Encouragement From The Word

Are you ready?

The kids will be finished school today.

Maybe, you’ll be finished work today.

Christmas is coming.  Are you ready?

Well, I still have baking to do, and a turkey to buy, and presents to pick up for…

No, are you ready?

Despite what the culture teaches us, being ready for Christmas has less to do with making sure the tree is decorated and the table is set for dinner than with making sure your heart is prepared.  That’s what the season of Advent has been all about.

This coming week, we will celebrate the birth of the Son of God in a hewn-out cave behind a Bethlehem motel.  But it’s not just about an historical commemoration.

The nod to the newborn Jesus lying in a manger is vested with its deepest meaning when his birth in Bethlehem is replicated in our lives.  As we plead in one of the old Christmas carols:

          O holy Child of Bethlehem, descend to us, we pray;

          Cast out our sin and enter in; be born in us today.

When Jesus is born in us, that’s when his birth in Bethlehem’s stall becomes most meaningful, and when we are truly ready.

Let Christmas be significant for you this year.  You still have a few days to get ready!  Invite Jesus to be born in you.  It’ll be like being born again.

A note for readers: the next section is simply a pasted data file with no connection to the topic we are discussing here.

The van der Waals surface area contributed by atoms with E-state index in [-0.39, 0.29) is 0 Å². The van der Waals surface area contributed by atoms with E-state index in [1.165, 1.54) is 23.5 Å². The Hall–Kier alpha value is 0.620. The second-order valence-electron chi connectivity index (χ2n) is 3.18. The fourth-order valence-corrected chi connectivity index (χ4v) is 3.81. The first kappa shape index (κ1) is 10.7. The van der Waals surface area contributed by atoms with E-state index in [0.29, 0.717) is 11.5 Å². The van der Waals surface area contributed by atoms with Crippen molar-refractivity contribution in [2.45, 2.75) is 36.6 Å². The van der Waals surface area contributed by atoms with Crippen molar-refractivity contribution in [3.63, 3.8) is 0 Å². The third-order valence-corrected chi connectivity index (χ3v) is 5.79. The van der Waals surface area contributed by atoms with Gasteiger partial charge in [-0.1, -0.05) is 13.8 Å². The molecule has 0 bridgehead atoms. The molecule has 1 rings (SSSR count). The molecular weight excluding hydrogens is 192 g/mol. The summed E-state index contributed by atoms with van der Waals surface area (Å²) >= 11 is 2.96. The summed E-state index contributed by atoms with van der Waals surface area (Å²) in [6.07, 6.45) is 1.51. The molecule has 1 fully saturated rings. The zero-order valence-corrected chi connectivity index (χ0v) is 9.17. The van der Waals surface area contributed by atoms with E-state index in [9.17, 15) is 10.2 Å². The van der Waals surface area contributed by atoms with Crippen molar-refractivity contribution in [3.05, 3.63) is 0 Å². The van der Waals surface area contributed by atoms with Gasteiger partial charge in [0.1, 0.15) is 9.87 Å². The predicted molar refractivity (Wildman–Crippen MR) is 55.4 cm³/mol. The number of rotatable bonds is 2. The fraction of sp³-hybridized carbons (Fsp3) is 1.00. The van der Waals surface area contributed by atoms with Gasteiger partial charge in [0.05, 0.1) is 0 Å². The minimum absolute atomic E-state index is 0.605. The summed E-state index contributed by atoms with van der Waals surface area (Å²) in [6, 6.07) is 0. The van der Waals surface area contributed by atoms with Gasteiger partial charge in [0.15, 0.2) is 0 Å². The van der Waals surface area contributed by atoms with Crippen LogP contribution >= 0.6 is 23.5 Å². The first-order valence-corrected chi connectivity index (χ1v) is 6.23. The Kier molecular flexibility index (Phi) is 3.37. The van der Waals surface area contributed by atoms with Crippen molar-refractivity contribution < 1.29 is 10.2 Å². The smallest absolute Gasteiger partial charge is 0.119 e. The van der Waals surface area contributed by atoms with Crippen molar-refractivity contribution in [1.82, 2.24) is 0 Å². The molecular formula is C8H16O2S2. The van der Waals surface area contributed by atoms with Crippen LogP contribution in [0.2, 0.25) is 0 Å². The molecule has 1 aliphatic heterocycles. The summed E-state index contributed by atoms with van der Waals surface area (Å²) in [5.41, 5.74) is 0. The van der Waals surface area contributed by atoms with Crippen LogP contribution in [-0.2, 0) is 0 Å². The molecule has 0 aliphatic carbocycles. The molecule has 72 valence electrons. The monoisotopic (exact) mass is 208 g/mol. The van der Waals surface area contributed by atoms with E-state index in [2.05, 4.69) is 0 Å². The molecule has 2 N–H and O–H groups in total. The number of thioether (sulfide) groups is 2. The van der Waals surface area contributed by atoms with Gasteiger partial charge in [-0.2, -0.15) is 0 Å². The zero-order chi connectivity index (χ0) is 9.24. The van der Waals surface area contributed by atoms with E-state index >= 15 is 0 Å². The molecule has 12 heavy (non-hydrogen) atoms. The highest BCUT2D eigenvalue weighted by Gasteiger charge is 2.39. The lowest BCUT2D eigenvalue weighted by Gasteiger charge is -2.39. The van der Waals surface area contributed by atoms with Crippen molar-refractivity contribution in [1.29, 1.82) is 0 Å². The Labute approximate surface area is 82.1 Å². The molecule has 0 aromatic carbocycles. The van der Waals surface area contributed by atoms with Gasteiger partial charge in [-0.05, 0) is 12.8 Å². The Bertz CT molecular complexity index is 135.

Wait a minute, I’ve heard that somewhere before…oh, right:

I tell you the truth, unless you are born again, you cannot see the Kingdom of God” (John 3.3, NLT).

Christmas has the most meaning when Jesus is alive in our hearts.

If you’re looking for a place to worship the newborn King this Christmas, I invite you to join me at St. Paul’s Church, Nobleton.  It would be awesome to see you.

Merry Christmas!

Christmas in Nobleton 2019

Encouragement From The Word

Celebrating by giving

In some cultures, I’ve learned that when an individual is celebrating a milestone of some sort, the individual gives gifts to those who have helped him or her to achieve the milestone, rather than the common North American tradition of others bringing gifts to the individual.  I’ve come to appreciate that.

This year, our church decided to try that approach.  We are celebrating our 60th ICG14anniversary of ministry and service to our community, so last Wednesday evening, we borrowed an idea from a friend of mine, and hired an ice cream truck to roam the streets of town for an evening.  We stopped at a seniors’ residence, a soccer pitch, and a community park – and for any passersby as we journeyed along.  People were expecting to have to pay for the ice cream.

But they didn’t.  We did.

Why? We did it to invite our community to celebrate with us, and to get the word out that serving Jesus and having fun can be compatible.

We weren’t preaching to anyone.  We told them St. Paul’s was celebrating its 60th anniversary by giving away ice cream cones.  The driver/server of the ice cream truck was so thrilled at what we were doing that he told everybody he gave a cone to where the church is and what time worship begins!

Will this result in higher attendance?  Possibly, but not likely.  That’s not really why we did it.  But if our act of kindness to our community planted a seed or two, it will have been successful. You never know what opportunities may come about down the road because we offered an ice cream cone on a warm evening, in Jesus’ name.